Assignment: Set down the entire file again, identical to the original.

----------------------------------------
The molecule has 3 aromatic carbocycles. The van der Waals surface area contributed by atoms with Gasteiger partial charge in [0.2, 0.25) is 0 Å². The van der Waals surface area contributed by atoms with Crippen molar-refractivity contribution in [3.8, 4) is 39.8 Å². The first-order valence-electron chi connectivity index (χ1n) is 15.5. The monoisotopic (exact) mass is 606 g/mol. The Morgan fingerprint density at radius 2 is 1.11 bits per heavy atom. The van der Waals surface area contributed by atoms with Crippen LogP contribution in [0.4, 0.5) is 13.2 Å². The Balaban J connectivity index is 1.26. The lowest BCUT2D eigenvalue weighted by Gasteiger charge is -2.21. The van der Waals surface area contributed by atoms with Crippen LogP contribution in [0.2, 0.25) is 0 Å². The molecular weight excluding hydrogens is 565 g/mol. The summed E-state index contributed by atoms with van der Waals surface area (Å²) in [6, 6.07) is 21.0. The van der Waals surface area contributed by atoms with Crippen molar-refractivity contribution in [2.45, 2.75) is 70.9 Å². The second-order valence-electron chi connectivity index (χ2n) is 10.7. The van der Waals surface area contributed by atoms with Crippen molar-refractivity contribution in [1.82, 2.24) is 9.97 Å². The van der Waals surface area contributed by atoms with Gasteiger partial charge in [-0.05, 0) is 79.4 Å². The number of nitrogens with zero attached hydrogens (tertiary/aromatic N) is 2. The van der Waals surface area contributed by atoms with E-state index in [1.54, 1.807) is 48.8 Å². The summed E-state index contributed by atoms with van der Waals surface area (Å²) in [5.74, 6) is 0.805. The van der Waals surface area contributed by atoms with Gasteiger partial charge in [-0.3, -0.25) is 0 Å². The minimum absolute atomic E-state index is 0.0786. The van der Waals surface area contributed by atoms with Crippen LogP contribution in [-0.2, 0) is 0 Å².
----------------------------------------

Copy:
The molecule has 3 aromatic carbocycles. The van der Waals surface area contributed by atoms with Gasteiger partial charge in [0.2, 0.25) is 0 Å². The van der Waals surface area contributed by atoms with Crippen molar-refractivity contribution in [3.8, 4) is 39.8 Å². The first-order valence-electron chi connectivity index (χ1n) is 15.5. The monoisotopic (exact) mass is 606 g/mol. The Morgan fingerprint density at radius 2 is 1.11 bits per heavy atom. The van der Waals surface area contributed by atoms with Crippen LogP contribution in [0.4, 0.5) is 13.2 Å². The Balaban J connectivity index is 1.26. The lowest BCUT2D eigenvalue weighted by Gasteiger charge is -2.21. The van der Waals surface area contributed by atoms with Crippen LogP contribution in [0.2, 0.25) is 0 Å². The molecular weight excluding hydrogens is 565 g/mol. The summed E-state index contributed by atoms with van der Waals surface area (Å²) in [6, 6.07) is 21.0. The van der Waals surface area contributed by atoms with Crippen molar-refractivity contribution in [2.45, 2.75) is 70.9 Å². The second-order valence-electron chi connectivity index (χ2n) is 10.7. The van der Waals surface area contributed by atoms with Crippen molar-refractivity contribution in [1.82, 2.24) is 9.97 Å². The van der Waals surface area contributed by atoms with Gasteiger partial charge in [-0.05, 0) is 79.4 Å². The number of nitrogens with zero attached hydrogens (tertiary/aromatic N) is 2. The van der Waals surface area contributed by atoms with E-state index in [1.54, 1.807) is 48.8 Å². The summed E-state index contributed by atoms with van der Waals surface area (Å²) in [5.74, 6) is 0.805. The van der Waals surface area contributed by atoms with Gasteiger partial charge in [-0.3, -0.25) is 0 Å². The minimum absolute atomic E-state index is 0.0786. The van der Waals surface area contributed by atoms with Crippen LogP contribution in [-0.2, 0) is 0 Å².